Keyword searches for “Squid Game” in China’s major e-commerce platforms are reportedly producing no results. Due to the country’s tight content licensing laws, the popular Netflix series has not been distributed in China. Read on for more of the latest SG news you can get regularly!
A brief information about Squid Game
Netflix’s survival thriller has already racked up massive audience numbers around the world, but those figures are unlikely to reflect the actual scale of its popularity, given that the show, which was previously assumed to be prohibited in China, has reportedly been watched by millions of Chinese viewers.
If you’ve been missing out on the latest news in Singapore or have been living under a rock for some reason, the main plot of this popular dystopian Korean survival drama is about 456 adults with rising debt playing children’s activities to win 45.6 billion won (about 38 million US dollars), which released on Netflix in mid-September.
Those who fail to accomplish the challenges are eliminated from the game series, either by the activity’s terrible repercussions or by the enigmatic mask-wearing personnel that operates the games. Given the show’s level of brutality and many of its topics, it’s unlikely that it’ll ever be released on television.
Despite the fact that Netflix is not available in mainland China, tens of thousands of Chinese internet users have discovered publicly available information on where to watch Squid Game illegally, including illicit streaming video sites, peer-to-peer downloads, and cloud storage services.
Squid Game will not be adapted into Chinese because the program is too gloomy and its ideology does not fit the country’s popular norms, according to an executive at iQiyi (a Chinese streaming video platform similar to YouTube), which is also majorly owned by Baidu.
Dropping the hammer
Major Chinese e-commerce platforms appear to have prohibited keyword searches for things related to the hit Netflix show Squid Game, prompting merchants to invent workarounds for customers to find these items online.
A keyword search using “Squid Game” on Taobao Marketplace, JD.com, and Pinduoduo revealed no results, according to the South China Morning Post. Alibaba Group Holding, which also owns the South China Morning Post, runs Taobao, China’s largest online retail platform.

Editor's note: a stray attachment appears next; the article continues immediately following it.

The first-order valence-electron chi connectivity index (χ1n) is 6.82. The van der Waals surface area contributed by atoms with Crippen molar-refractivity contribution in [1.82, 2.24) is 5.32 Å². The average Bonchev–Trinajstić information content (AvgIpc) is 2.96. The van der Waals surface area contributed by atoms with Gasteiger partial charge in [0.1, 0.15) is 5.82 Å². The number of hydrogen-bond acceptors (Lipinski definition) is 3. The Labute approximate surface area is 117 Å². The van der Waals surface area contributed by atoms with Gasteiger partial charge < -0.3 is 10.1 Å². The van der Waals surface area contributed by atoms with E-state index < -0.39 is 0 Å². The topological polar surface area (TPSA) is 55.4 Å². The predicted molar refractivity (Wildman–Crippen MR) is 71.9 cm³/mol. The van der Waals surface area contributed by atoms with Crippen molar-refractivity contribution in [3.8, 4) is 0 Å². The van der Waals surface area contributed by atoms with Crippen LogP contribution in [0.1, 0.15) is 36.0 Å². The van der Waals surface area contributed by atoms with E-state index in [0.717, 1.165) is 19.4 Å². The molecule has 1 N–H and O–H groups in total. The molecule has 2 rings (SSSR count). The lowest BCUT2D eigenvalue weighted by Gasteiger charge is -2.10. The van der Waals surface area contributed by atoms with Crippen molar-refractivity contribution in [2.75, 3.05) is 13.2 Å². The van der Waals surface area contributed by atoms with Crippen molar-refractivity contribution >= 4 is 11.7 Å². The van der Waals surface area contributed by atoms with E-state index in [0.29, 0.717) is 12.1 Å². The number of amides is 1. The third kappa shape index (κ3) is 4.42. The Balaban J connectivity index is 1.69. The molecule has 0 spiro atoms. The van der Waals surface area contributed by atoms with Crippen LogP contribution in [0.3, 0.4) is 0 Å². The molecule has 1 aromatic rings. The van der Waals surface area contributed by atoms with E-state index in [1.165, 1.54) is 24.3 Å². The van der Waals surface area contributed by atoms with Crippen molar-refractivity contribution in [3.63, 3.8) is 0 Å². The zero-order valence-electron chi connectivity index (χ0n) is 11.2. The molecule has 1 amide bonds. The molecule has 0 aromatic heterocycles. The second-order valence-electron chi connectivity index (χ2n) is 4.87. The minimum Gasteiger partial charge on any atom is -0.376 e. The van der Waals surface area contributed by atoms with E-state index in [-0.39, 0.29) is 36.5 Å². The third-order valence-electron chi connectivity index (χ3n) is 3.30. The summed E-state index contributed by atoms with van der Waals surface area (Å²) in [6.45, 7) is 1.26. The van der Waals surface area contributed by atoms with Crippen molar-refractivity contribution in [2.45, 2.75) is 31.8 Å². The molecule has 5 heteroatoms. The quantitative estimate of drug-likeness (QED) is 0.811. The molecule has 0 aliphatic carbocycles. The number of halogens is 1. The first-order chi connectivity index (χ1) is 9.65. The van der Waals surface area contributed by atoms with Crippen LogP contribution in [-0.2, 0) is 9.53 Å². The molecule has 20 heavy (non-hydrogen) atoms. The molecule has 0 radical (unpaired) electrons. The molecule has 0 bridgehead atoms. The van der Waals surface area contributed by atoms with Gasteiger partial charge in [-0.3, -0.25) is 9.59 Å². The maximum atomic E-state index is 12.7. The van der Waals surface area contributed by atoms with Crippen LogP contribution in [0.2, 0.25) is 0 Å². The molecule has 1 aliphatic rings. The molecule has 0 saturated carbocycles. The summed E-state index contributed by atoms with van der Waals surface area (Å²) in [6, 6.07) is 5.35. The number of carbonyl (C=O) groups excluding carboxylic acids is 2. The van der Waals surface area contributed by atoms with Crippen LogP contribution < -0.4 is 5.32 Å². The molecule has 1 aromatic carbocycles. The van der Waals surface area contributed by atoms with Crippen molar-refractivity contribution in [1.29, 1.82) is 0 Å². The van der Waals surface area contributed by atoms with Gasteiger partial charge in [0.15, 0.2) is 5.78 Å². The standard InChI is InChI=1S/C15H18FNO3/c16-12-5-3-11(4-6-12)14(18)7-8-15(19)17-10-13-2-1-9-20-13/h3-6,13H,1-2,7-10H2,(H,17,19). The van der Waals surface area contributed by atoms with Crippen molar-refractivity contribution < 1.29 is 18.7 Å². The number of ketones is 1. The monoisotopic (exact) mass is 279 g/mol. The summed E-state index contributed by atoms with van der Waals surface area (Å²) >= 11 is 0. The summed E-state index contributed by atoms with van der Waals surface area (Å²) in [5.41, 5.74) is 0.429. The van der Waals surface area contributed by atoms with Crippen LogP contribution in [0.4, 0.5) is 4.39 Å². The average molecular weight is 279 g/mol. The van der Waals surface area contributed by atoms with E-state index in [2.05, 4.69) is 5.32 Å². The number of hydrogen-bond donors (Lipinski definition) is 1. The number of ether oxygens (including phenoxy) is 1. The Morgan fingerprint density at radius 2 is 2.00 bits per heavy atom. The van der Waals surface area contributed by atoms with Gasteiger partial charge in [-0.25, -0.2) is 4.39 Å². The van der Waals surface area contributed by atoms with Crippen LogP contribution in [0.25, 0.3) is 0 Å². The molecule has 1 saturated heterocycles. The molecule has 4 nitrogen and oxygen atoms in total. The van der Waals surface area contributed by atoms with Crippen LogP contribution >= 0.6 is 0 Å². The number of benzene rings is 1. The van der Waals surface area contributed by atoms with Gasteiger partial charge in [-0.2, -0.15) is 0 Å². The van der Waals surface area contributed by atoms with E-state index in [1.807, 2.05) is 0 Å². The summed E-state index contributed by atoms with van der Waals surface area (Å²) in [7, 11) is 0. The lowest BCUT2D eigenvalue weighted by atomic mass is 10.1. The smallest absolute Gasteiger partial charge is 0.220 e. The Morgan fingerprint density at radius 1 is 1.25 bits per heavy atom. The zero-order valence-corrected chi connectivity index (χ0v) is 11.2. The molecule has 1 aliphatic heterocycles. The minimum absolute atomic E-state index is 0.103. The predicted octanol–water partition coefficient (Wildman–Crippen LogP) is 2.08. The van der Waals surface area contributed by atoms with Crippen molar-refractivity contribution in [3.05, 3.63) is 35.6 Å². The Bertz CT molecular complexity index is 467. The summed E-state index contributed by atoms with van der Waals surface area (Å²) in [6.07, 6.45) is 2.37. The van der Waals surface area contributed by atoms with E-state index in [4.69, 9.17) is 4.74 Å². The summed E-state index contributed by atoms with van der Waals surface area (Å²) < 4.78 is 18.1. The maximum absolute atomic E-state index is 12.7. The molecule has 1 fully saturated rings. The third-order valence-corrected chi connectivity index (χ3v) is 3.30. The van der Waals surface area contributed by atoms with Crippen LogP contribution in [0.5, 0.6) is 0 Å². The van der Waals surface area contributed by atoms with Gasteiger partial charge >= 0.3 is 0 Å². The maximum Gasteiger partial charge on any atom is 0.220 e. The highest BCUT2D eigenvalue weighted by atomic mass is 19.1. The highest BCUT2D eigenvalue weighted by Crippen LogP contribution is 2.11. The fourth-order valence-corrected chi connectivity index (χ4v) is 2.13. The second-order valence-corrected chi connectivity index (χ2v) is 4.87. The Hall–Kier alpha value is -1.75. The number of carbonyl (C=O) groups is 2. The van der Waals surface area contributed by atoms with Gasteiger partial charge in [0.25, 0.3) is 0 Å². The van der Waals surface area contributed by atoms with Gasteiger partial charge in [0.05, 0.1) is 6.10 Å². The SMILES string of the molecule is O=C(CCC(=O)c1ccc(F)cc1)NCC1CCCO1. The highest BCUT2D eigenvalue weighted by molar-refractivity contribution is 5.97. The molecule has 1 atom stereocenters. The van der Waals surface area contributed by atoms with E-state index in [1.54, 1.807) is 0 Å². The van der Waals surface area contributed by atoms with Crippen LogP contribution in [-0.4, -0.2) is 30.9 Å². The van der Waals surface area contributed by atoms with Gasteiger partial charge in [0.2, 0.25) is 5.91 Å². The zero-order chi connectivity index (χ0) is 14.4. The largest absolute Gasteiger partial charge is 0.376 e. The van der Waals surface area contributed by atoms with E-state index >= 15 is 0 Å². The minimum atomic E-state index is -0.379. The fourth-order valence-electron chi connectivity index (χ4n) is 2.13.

According to Straits Times and the Post’s internet research, several big Chinese e-commerce platforms appear to have prohibited keyword searches for “Squid Game”-related products in China. Alternative keywords such as “squid mask,” “Halloween costume,” and “Korea” have been used by online toy sellers to get past the prohibition.
There’s always some workarounds
Zeng, an online toy seller from Yiwu in eastern Zhejiang province, said he discovered on Monday that his Squid Game-related products were not available on the major e-commerce platforms when he used the show’s title as a keyword search.
They have tried other phrases like ‘squid mask’ to search for these items and it worked according to Zeng added, who also declined to give his full name due to potential copyright difficulties. He added that on these platforms, only ‘Squid Game’ can be used to search.
In view of the show’s tremendous popularity in China, Zeng said he exclusively offered Squid Game-related products in his online store to assist generate more traffic. AsiaOne Singapore has also talked about how the show has not been officially published due to Beijing’s rigorous content licensing requirements.
Squid Game’s widespread popularity, as evidenced by the search workarounds supplied by internet businesses, is expected to continue creating a windfall for them in the near future.
To capitalize on the blockbuster show, factories in mainland China are busy cranking out Squid Game-related merchandise for domestic and international consumers. The black face masks, jumpsuits, and track kits worn by the characters in the nine-episode survival drama television series are among these items.
It’s unclear how long Squid Game’s popularity will remain, according to an Hangzhou-based online merchant who declined to be named, but vendors must take advantage of the current opportunity. Since listing Squid Game-related products on his online site, Zeng, a Yiwu merchant, has reported no significant increase in visitors, an indication that its popularity is coming to an end eventually.